A Popsicle is an indulgence. It’s also a startup success story, if you can believe it. Dream Pops are plant-based, non-dairy, gluten and soy free. And they apparently taste as good as ice cream and look good on Instagram.
They’re not cheap, at least in bulk. A tray of 10, shipped frozen to your doorstep in a couple of days, will set you back $45. But if you can find one at a Starbucks, and you’re in Los Angeles or Portland, Oregon, the price is a little more palpable at $3.95 each.
These don’t look like regular Popsicles (a trademark for flavored ice frozen around a stick). Dream Pops are a proprietary shape that comes from a 3-D printed mold. Besides lacking dairy, gluten and soy, they’re also said to be free of artificial flavors, dyes, gum and corn syrup. What’s left? Each pop is less than 100 calories, sweetened with coconut blossom sugar and blended with lush ingredients. And the flavors — with names like Chocolate Lion, Berry Dreams, Mango Rosemary, Coconut Latte and Vanilla Matcha — are a little more advanced than what you might find in the frozen food section of your local supermarket.
The Dream Pops team includes two Davids. They’re CEO and Cofounder David Greenfeld, a former investment banking associate, and “Chief Pop Hustler” and CoFounder David Cohen, previously a business development associate for Los Angeles’ first bagel truck.
Why did they choose to go with Popsicles, of all things?
Greenfeld says he was intrigued by paletas stands during a trip to Cartagena, Colombia, and also trying to curb an appetite for late night pints of ice cream “with terrible ingredients.”
“We mainly took inspiration from the pressed juice market and wondered why the same model couldn’t be applied to frozen novelties and plant-based ice cream,” Greenfeld said in an email. “I called my close friend and cofounder David Cohen who had experience in the food space working for a company called Yeastie Boys Bagels (as I had no knowledge nor experience operating food companies) and we began iterating and toying around with the idea of healthy popsicles.”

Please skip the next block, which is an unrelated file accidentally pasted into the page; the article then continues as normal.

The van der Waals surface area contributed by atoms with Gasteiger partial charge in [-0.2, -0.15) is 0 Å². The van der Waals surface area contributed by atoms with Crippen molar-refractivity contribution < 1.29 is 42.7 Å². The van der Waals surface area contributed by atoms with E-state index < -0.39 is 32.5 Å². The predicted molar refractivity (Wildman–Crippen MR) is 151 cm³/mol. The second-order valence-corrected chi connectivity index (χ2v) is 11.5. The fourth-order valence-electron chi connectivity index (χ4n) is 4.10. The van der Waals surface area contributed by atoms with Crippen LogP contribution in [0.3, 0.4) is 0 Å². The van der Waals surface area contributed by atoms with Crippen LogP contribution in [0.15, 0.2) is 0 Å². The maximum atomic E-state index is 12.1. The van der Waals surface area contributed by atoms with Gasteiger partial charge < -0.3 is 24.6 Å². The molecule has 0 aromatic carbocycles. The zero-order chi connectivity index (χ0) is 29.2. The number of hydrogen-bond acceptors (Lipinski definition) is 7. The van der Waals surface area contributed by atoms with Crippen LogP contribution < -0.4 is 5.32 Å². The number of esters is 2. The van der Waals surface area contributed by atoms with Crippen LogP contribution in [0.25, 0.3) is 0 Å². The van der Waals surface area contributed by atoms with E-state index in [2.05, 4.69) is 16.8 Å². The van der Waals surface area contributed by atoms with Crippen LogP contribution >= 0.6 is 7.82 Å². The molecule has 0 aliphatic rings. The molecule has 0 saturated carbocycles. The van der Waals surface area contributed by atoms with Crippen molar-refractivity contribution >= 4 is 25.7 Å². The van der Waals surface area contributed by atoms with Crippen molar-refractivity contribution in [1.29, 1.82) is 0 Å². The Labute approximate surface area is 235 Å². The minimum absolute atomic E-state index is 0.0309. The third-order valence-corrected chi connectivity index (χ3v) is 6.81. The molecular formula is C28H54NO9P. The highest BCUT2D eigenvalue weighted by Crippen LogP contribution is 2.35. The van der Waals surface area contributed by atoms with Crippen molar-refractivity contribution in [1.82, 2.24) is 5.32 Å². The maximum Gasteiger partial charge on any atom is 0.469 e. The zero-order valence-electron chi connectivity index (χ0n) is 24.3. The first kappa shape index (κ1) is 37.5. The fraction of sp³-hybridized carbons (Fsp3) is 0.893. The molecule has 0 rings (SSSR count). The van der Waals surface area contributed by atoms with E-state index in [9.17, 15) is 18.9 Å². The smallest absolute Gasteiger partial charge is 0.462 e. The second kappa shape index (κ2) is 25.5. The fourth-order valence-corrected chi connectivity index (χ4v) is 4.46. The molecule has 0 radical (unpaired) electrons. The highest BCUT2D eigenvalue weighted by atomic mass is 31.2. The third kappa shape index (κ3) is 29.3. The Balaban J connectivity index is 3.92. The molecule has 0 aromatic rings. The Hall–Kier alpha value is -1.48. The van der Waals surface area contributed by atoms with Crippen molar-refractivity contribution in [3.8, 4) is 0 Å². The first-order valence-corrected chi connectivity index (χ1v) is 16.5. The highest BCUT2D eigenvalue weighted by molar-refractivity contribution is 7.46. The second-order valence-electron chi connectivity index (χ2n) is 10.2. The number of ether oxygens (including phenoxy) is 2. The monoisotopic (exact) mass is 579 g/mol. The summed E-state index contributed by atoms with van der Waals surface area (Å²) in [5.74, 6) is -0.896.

The pops were created by Michelin-starred chef Juan Amador and food scientist David Marx.
As noted by Entrepreneur, Dream Pops projects it will generate $500,000 in revenue by year’s end, and they’d done it largely without selling to consumers. They’ve gone business-to-business instead, partnering with big brands like Beats by Dre (for a Coachella party) and earning up to $50,000 per event. It makes sense: Try the treat of the elite!
The company compares the taste of these ‘sicles to ice cream.
“We have heard people say Dream Pops taste as good as they are pretty,” Greenfeld says. “They are creamy and rich-tasting, much like traditional dairy ice cream, but they are 100% plant-based. Thanks to the creamy tapioca and rich coconut milk, and our other real ingredients they’re vegan-approved but not just for vegans.”
What do you think about these? Delicious on their own and maybe perfect as gifts?
Greenfeld says online orders have been pouring in since Dream Pops went nationwide on July 15, National Ice Cream Day. “We are on track to double our sales in 2018 and e-commerce is experiencing strong month-over-month growth,” he said.
In case you’re worried about the carbon footprint of a $45 tray, the company uses a green packaging company for cold shipping called vericool.
These have gone nationwide at a good time, as Instragram-y items are in demand. NBC recently reported on “Instagram playgrounds” popping in U.S. cities like New York, Los Angeles and Chicago. #dreampops